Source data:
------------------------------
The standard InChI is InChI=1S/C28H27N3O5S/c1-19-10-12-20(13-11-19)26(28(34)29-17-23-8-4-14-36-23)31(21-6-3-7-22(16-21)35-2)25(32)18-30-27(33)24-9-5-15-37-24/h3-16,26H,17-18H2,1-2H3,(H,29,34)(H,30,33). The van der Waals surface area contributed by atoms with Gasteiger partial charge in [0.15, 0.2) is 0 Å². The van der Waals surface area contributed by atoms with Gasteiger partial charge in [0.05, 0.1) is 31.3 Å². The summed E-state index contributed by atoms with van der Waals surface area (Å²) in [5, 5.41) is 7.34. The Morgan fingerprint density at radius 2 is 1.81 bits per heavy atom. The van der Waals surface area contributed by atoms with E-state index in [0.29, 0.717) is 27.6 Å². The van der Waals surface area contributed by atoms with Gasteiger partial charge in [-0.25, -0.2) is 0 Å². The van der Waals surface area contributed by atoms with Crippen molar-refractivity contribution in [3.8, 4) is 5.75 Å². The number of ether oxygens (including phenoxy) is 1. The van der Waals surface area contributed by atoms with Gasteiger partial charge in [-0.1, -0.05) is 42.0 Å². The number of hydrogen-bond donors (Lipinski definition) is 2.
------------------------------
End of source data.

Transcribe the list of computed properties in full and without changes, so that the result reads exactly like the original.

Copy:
The standard InChI is InChI=1S/C28H27N3O5S/c1-19-10-12-20(13-11-19)26(28(34)29-17-23-8-4-14-36-23)31(21-6-3-7-22(16-21)35-2)25(32)18-30-27(33)24-9-5-15-37-24/h3-16,26H,17-18H2,1-2H3,(H,29,34)(H,30,33). The van der Waals surface area contributed by atoms with Gasteiger partial charge in [0.15, 0.2) is 0 Å². The van der Waals surface area contributed by atoms with Gasteiger partial charge in [0.05, 0.1) is 31.3 Å². The summed E-state index contributed by atoms with van der Waals surface area (Å²) in [5, 5.41) is 7.34. The Morgan fingerprint density at radius 2 is 1.81 bits per heavy atom. The van der Waals surface area contributed by atoms with E-state index in [0.29, 0.717) is 27.6 Å². The van der Waals surface area contributed by atoms with Gasteiger partial charge in [-0.25, -0.2) is 0 Å². The van der Waals surface area contributed by atoms with Crippen molar-refractivity contribution in [3.8, 4) is 5.75 Å². The number of ether oxygens (including phenoxy) is 1. The van der Waals surface area contributed by atoms with Gasteiger partial charge in [-0.1, -0.05) is 42.0 Å². The number of hydrogen-bond donors (Lipinski definition) is 2.